problem? You apyre to think that old people


were a bit too dim and con-- we were implying that old people were


a bit dim to get hold of what you were doing. That seems to have been


lost in the reporting so far. They haven't really covered that at all.


That hasn't been covered. The granny tax is the only thing that


wasn't leaked of significance. Apart from the stamp duty going to


7%. It was a last-minute change. that significant? All this


protection about what they will recoup from called avoidance.


Thrafs all precated on -- that was all pri decated on people changing


their behaviours. Somebody is buying a �2 million plus house,


trying to close the deal tonight. had to confess we had exchanges


contracts on houses, I was a bit worried is would affect us. In


annexe A, I was the only person who read it, there is a transitional


arrangement. I had one person ask me about that. We can't people out


to avoid things. You have to find a house to buy. You can't pop to the


shops for of the Is it a good idea? I think, we have seen other


countries, several Scandinavian countries have most people renting


and a frozen housing market, I don't think that is particularly


encouraging of business and development. Just increasing wealth


generally. Wasn't it rather depressing for both of you, as


people who care about how the economy functions here, that the


end result of all of these changes, big ones and little ones, is that


there might be 0.1 of a per cent added to the growth figures? I did


have difficulty in understanding why the growth rate would go from


0.7 this year, to 2.1 next year. I think it will increase, but I'm not


sure the gap will be as great. I think in mitigation, the coalition


have tried to dole with spending issues and debt issues, we see the


glimmer of a long-term cable. I hate to put myself in the same camp


as Vince Cable, but I do think we do need a long-term plan, and I see


glimmers of it in the Budget Day. In terms of enterprise, tax yaix


simplification, investment, -- taxationismcation, investment, all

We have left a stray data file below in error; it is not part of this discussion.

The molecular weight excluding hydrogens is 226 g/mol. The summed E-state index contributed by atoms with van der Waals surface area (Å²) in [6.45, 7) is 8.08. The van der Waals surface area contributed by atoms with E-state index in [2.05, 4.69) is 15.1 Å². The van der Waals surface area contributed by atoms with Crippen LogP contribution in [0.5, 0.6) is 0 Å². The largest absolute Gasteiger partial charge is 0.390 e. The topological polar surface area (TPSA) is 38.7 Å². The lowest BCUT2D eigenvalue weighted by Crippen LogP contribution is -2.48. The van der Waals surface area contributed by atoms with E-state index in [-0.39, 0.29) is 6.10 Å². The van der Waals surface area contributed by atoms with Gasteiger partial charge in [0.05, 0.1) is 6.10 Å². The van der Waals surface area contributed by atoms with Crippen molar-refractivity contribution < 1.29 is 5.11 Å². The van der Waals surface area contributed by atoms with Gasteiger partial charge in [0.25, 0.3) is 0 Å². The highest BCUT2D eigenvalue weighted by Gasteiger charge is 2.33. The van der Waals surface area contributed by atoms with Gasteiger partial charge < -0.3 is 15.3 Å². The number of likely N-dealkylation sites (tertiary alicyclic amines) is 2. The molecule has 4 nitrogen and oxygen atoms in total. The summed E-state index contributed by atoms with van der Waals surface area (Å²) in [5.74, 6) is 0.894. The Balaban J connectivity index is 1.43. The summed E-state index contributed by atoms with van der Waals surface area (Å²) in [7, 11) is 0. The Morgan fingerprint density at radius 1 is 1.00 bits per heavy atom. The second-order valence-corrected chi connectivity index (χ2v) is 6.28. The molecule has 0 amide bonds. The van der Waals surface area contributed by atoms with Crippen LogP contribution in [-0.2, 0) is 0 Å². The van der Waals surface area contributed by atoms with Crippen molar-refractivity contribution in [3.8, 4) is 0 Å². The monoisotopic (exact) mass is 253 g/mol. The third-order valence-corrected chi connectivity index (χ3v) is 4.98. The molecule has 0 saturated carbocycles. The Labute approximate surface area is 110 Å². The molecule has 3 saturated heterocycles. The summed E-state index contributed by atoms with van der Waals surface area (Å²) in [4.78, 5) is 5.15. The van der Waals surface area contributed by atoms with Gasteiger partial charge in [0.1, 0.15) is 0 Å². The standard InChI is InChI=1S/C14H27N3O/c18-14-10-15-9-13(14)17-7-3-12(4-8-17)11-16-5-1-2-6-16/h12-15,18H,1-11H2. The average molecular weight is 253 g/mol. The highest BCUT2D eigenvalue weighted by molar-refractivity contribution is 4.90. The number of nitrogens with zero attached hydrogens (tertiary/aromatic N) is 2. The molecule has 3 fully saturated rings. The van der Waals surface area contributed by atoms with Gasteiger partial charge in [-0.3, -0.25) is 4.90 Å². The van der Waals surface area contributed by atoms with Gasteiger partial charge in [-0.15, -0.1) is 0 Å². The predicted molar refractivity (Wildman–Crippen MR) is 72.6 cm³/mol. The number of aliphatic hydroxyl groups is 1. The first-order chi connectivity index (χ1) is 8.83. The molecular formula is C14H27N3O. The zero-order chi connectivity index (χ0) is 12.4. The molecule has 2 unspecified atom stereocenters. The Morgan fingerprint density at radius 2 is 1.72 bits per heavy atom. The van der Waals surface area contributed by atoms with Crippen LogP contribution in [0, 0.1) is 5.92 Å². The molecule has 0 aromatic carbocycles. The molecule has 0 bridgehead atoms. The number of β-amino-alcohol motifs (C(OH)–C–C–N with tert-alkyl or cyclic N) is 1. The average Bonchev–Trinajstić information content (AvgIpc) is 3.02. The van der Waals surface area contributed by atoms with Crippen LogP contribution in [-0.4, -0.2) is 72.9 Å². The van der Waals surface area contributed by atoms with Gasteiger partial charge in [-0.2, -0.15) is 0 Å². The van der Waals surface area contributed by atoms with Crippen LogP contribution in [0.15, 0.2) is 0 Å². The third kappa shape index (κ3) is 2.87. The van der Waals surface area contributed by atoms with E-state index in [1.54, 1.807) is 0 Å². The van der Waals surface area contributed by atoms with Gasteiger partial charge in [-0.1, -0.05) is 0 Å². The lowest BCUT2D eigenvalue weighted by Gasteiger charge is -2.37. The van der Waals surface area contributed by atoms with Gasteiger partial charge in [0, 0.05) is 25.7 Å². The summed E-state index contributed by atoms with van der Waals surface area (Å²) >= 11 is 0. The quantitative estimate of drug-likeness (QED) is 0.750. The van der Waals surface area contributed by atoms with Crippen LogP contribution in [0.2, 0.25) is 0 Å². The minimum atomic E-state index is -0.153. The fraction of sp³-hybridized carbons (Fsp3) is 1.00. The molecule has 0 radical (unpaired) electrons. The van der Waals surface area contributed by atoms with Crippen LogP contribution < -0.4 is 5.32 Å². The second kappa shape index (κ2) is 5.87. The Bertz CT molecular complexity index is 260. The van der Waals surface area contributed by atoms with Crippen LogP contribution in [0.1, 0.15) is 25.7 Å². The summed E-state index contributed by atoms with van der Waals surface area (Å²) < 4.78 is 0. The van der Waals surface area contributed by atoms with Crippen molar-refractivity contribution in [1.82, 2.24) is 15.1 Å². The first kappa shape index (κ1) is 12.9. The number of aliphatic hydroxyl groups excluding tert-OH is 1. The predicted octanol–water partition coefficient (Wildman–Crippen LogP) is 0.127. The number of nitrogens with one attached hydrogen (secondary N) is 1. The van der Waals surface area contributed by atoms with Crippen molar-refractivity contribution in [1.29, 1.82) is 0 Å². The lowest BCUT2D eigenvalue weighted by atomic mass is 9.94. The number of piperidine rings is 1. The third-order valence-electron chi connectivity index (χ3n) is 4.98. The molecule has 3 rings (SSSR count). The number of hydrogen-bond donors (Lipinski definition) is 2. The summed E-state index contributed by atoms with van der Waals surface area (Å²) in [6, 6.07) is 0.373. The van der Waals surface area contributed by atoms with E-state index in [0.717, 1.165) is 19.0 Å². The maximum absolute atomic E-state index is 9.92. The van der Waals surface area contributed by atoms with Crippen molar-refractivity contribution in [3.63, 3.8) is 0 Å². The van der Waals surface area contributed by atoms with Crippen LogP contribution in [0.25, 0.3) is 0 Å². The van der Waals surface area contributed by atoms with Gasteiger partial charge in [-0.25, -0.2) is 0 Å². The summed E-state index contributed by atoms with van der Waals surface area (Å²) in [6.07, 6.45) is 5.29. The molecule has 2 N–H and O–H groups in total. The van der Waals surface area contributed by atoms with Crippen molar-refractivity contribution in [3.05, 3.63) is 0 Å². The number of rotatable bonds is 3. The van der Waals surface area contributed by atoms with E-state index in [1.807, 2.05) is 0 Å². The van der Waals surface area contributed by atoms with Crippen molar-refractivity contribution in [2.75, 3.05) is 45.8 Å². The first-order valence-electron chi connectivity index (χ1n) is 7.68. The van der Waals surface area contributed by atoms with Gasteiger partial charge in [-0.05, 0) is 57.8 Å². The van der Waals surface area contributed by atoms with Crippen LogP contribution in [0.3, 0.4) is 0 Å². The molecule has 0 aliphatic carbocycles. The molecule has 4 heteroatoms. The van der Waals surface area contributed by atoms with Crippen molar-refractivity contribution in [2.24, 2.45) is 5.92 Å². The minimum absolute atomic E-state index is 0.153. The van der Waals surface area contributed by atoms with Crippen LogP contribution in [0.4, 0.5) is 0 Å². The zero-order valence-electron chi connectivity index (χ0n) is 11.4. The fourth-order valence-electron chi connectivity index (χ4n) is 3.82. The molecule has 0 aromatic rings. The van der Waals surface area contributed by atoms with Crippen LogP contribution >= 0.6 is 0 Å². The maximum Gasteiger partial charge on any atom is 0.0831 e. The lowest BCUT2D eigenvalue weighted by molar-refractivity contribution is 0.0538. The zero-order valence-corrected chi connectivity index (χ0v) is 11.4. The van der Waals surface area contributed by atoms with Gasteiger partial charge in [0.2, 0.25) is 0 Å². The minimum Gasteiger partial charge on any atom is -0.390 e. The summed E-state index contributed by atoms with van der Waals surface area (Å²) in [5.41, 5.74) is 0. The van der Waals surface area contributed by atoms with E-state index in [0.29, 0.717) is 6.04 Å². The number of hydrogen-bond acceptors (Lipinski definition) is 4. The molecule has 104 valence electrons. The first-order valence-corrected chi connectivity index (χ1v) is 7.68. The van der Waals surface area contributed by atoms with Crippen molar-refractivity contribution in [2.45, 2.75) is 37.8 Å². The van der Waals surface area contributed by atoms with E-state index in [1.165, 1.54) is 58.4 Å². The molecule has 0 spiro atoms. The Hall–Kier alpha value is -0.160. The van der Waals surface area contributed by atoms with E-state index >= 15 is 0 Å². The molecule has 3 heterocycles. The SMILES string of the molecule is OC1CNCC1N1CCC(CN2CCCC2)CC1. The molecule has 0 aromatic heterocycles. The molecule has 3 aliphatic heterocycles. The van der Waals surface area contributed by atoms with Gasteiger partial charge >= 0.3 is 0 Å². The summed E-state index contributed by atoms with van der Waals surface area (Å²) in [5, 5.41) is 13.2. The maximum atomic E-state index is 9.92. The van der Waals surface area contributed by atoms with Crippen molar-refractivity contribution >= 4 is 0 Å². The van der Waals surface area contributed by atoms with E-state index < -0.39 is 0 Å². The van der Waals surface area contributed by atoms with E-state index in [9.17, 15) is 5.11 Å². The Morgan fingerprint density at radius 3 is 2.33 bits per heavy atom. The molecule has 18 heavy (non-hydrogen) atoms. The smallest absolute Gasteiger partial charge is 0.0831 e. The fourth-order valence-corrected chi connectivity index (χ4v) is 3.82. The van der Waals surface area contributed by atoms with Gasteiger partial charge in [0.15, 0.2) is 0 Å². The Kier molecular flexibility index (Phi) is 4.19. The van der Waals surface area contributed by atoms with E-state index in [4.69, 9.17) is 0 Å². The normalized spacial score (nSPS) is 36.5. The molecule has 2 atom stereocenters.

these things he has touched on, or fundamentally, he has helped.


Growth has to come from the household sector. He has targeted


companies, and the points and the list you have given, is the right


list. It will take a longer time. That is exactly right, the message


that Timothy Geithner Sunday scored again, 24hoirs ago, this is a tough


slog, it will take -- 24 hours, this is a tough slog, and will go


on to the next election and beyond. Let's talk through the impact of


this budget, with three figures we usually send out to do the tough


stuff, taking cabinet ministers to lufrpbl. Three editors, not a


single green eye shade between them. Brendan Barber, the eminence editor


of the Thames, the first to speed, mandarin, Japanese French and


Germany. And Jonathan Sandler, alum nigh of the Sevenoaks courier and


now the London Evening Standard. The way to do this is to look at


some front pages. The Times, you went with the 50p gambler.


It is a bit old, isn't it? It is a story, this will be the story that


dominated. I think our point clearly was that on the one hand


this was Osborne's big bet, you could say it is a bet he made with


small change, 50p. The truth is, it will be the thing that defines him


and the Tories for a while yet. is a political gampbl or economic


gamble? It is clearly both. A political gamble, they will stake


their party's reputation and lose a bit of that compassionate


Conservatism. The thing is can they send a signal to business, meaning